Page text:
CARMEL, Maine — A passing train is believed to have sparked a number of small fires along a mile or two of the railroad tracks between Fuller Road and the Souadabscook Stream around noon, Carmel Fire Chief Mike Azevedo said Tuesday evening.
“There was about 10 to 12 different spots that burned over a mile or 2-mile section south of Route 2,” he said. “On the Hermon side [of Route 2] there was three starts there.”
The majority of the fires, some that burned 100-foot stretches of ground, were located between Route 2 and the Fuller Road crossing, Azevedo said.
“At one point, we had two structures that were threatened,” he said. “I called Newburgh to come up and protect one of the houses, and Etna to come in and protect the other.
“Fortunately, no buildings were lost,” the chief said.
Stetson and Levant are automatic aid partners with Carmel, so available firefighters from those three towns went to the scene. The Hermon Fire Department was called because it has a brush truck.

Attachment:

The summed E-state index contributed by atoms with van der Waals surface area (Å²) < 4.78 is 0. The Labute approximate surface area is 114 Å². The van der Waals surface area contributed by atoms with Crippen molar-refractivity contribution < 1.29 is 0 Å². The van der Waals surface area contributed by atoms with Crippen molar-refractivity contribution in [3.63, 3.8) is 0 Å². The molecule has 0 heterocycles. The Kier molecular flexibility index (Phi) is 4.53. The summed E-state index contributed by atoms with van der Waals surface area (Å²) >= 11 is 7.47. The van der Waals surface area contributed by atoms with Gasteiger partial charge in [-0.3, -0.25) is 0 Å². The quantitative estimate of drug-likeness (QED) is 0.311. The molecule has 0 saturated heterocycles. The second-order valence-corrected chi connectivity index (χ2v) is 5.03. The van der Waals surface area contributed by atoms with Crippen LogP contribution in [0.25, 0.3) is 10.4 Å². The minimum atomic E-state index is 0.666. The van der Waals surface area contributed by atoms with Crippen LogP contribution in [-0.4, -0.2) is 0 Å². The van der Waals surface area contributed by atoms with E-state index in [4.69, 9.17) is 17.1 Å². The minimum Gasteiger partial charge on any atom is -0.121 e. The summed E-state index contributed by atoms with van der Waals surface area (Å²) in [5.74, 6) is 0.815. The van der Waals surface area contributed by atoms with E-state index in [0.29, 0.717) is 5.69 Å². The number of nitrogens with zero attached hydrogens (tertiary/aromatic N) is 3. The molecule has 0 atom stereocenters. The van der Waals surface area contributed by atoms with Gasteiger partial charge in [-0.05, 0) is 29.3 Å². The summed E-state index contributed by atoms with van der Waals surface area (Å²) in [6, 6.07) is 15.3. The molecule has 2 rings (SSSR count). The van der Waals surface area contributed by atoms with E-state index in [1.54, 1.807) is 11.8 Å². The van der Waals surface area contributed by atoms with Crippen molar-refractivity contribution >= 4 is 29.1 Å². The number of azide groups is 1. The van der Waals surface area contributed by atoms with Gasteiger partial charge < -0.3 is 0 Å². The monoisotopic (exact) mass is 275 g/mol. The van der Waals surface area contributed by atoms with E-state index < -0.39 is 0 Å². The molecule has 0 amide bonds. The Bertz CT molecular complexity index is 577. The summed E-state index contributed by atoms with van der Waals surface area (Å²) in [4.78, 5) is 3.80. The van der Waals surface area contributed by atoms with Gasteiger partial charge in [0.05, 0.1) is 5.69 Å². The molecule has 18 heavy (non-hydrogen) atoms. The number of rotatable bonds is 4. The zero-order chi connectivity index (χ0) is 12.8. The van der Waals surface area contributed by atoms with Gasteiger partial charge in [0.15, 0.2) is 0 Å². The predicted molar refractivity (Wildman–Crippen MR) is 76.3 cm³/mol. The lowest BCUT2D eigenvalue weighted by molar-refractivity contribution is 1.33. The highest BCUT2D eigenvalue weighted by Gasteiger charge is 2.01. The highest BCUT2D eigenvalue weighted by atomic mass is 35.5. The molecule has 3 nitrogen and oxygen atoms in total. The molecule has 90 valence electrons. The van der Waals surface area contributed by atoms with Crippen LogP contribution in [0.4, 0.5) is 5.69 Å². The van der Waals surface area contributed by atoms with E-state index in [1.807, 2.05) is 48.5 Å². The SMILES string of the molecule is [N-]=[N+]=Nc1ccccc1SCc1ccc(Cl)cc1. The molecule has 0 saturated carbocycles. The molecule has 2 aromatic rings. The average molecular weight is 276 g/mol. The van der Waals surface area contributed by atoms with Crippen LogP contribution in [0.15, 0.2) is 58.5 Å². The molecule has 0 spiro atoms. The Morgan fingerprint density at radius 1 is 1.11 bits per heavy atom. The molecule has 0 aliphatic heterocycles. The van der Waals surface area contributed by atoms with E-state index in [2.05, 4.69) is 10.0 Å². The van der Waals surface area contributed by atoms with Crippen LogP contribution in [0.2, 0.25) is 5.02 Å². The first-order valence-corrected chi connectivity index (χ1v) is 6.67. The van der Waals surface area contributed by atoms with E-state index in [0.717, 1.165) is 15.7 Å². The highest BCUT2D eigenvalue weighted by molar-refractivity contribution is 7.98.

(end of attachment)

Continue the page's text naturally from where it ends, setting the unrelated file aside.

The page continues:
Around 20 firefighters from the area fought the fires. No injuries were reported.
Forest Ranger Jerry Parsons, based in Old Town, stopped the train, which was heading toward Newport, to check for problems, Azevedo said.
“Whenever we have one of these, the train gets stopped so we can see what caused the fire,” he said, adding he did not know what Parsons deemed as the cause.
The Pan Am Railways line that passes though Carmel is cleared on both sides so “you can drive the whole length of it,” the chief said. “We’re pretty fortunate.”
Snowbanks along the railway line two weeks ago, when firefighters fought another series of fires along the tracks, made the path impassible by truck and fighting the fire much tougher on his crews, Azevedo said.
Fire officials are now in discussions with the railway line, the town and the Forest Service about having controlled burns along the tracks in the near future to prevent more fires, he said.
With patches of snow still on the ground in areas, it may be hard to believe that the ground is dry enough for grass and brush fires, but it is, Azevedo warned.
“I didn’t realize how dry it has become,” he said. “The ground is wet but there is very little frost and with the wind it dries out quick.”
He warned residents planning to have fires this spring to take extra precautions.
“It is starting to be dry season. Be careful,” he said.